# A Conic in a Triangle

### What is this about?

### Problem

Let $P$ be a point in the plane of $\Delta ABC.$ Three lines through $P$ parallel to the sides of the triangle meet the sides at points $A_b,$ $A_c,$ $B_c,$ $B_a,$ $C_a,$ $C_b,$ as shown:

Then $A_b,$ $A_c,$ $B_c,$ $B_a,$ $C_a,$ $C_b$ lie on a conic.

### Proof 1

Since $A_{b}A_{c}\parallel BC,$ Thales' theorem shows that

$ \displaystyle\frac{AA_{b}}{CA_{b}}=\frac{AA_{c}}{BA_{c}},\\ \displaystyle\frac{BB_{c}}{AB_{c}}=\frac{BB_{a}}{CB_{a}},\\ \displaystyle\frac{CC_{a}}{BC_{a}}=\frac{CC_{b}}{AC_{b}}. $

Taking the product yields

$\displaystyle\bigg(\frac{AB_{c}}{BB_{c}}\cdot\frac{AA_{c}}{BA_{c}}\bigg)\cdot\bigg(\frac{BC_{a}}{CC_{a}}\cdot\frac{BB_{a}}{CB_{a}}\bigg)\cdot\bigg(\frac{CA_{b}}{AA_{b}}\cdot\frac{CC_{b}}{AC_{b}}\bigg)=1.$

We only need to evoke Carnot's theorem for conics to conclude the proof.

### Proof 2

Assume in homogeneous coordinates $A = (1, 0, 0),$ $B = (0, 1, 0),$ $C = (0, 0, 1),$ $P = (a,b,c),$ and the line at infinity given by $x+y+z=0.$ Then, for example, $AB,$ having equation $z=0,$ intersects the line at infinity at point $(1,-1,0)$ and the same is true for the line through $P(a,b,c)$ parellel to $AB.$ This line then meets $BC$ in $(a,b,c)-a(1,-1,0)=(0,a+b,c).$ This is point $C_a$ in the diagram: $C_{a}=(0,a+b,c).$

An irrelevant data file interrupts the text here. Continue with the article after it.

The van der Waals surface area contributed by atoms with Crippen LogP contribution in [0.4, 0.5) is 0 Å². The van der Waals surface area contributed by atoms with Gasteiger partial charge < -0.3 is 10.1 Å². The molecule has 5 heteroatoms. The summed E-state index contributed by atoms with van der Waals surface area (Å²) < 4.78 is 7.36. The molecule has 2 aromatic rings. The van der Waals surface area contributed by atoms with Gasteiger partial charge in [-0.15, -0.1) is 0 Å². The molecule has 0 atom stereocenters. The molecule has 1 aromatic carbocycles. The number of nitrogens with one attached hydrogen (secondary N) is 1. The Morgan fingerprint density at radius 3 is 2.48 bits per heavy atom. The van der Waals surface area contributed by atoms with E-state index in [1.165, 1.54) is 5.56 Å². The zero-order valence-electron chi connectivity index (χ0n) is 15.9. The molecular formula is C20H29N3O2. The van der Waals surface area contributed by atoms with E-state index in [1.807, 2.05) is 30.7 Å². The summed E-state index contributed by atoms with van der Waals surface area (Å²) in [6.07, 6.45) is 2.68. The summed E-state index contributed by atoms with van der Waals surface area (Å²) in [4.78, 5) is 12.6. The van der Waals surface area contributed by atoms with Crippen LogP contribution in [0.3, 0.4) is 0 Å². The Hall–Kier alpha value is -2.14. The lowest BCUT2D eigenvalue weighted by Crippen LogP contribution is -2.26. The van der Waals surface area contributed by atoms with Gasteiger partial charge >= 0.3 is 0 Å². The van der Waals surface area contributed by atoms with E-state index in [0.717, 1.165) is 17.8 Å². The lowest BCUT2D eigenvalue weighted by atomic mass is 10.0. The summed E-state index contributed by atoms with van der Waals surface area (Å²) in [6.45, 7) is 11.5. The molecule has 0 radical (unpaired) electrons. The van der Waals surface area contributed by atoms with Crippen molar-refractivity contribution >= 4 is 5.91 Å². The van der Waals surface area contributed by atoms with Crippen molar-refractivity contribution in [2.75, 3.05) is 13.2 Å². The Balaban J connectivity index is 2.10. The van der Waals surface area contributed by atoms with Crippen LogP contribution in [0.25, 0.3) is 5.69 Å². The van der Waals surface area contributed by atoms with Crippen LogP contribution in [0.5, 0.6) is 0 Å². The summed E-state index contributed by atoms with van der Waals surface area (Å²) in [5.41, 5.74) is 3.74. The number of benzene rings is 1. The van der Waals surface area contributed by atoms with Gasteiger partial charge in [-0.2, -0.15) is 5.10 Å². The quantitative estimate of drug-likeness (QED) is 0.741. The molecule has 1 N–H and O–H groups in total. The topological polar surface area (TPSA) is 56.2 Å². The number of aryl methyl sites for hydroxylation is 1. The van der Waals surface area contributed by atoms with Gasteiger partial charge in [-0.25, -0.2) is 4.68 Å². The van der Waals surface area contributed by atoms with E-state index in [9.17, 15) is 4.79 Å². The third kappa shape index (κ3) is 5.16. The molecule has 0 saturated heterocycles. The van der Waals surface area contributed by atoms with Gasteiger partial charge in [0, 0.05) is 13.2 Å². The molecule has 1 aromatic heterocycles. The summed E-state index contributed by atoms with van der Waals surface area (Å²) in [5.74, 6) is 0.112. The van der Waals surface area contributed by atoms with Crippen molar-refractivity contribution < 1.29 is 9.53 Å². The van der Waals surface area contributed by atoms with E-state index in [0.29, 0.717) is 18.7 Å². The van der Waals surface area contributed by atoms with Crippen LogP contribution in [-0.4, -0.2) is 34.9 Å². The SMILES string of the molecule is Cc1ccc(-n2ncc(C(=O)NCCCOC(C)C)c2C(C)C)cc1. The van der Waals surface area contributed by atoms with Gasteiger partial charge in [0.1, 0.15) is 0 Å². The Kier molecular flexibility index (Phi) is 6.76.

Similarly, $B_{a} = (0, b, a+c),$ $A_{c} = (a, b+c, 0),$ $B_{c} = (a+c, b, 0),$ $A_{b} = (a, 0, b+c)$ and $C_{b} = (a+b, 0, c).$ To test that they are on a conic, the obvious way is to use Pascal's theorem. Line $B_{a}C_{a}$ has the equation $a=0;$ line $B_{c}C_{b}$ $tB_{c}+sC_{b}=0.$ The two intersect when, say, $t=-(a+b),$ $s=(a+c),$ implying that the point of intersection is $(0, b(a+b), -c(a+c)).$ The other two intersections are $(a(a+b), 0, -c(b+c))$ and $(a(a+c), -b(b+c), 0).$ We need to write a determinant to verify that the three points are collinear:

$\begin{vmatrix} 0 & b(a+b) & -c(a+c)\\ a(a+b) & 0 & -c(b+c)\\ a(a+c) & -b(b+c) & 0 \end{vmatrix}= abc\begin{vmatrix} 0 & (a+b) & -(a+c)\\ (a+b) & 0 & -(b+c)\\ (a+c) & -(b+c) & 0 \end{vmatrix}$

The right determinant vanishes as the difference of two terms equal to $(a+b)(b+c)(a+c).$ This confirms that the three points are collinear and that $A_b,$ $A_c,$ $B_c,$ $B_a,$ $C_a,$ $C_b$ indeed lie on a conic.

**Note:** Hubert Shutrick wrote a clarification for the proof.

### Proof 3

The opposite side of the hexagon $C_{a}B_{a}B_{c}A_{c}A_{b}C_{b},$ being parallel, meet on the line at infinity so Pascal's theorem gives that the vertices lie on a conic.

Note that this proof does not require the three lines through $P$ to be parallel to the sides of $\Delta ABC.$

### Acknowledgment

The problem has been posted by Tran Quang Hung at the CutTheKnotMath facebook page. The first solution is by Telv Cohl, the second and third by Hubert Shutrick.

|Contact| |Front page| |Contents| |Geometry| |Up|

Copyright © 1996-2018 Alexander Bogomolny68949697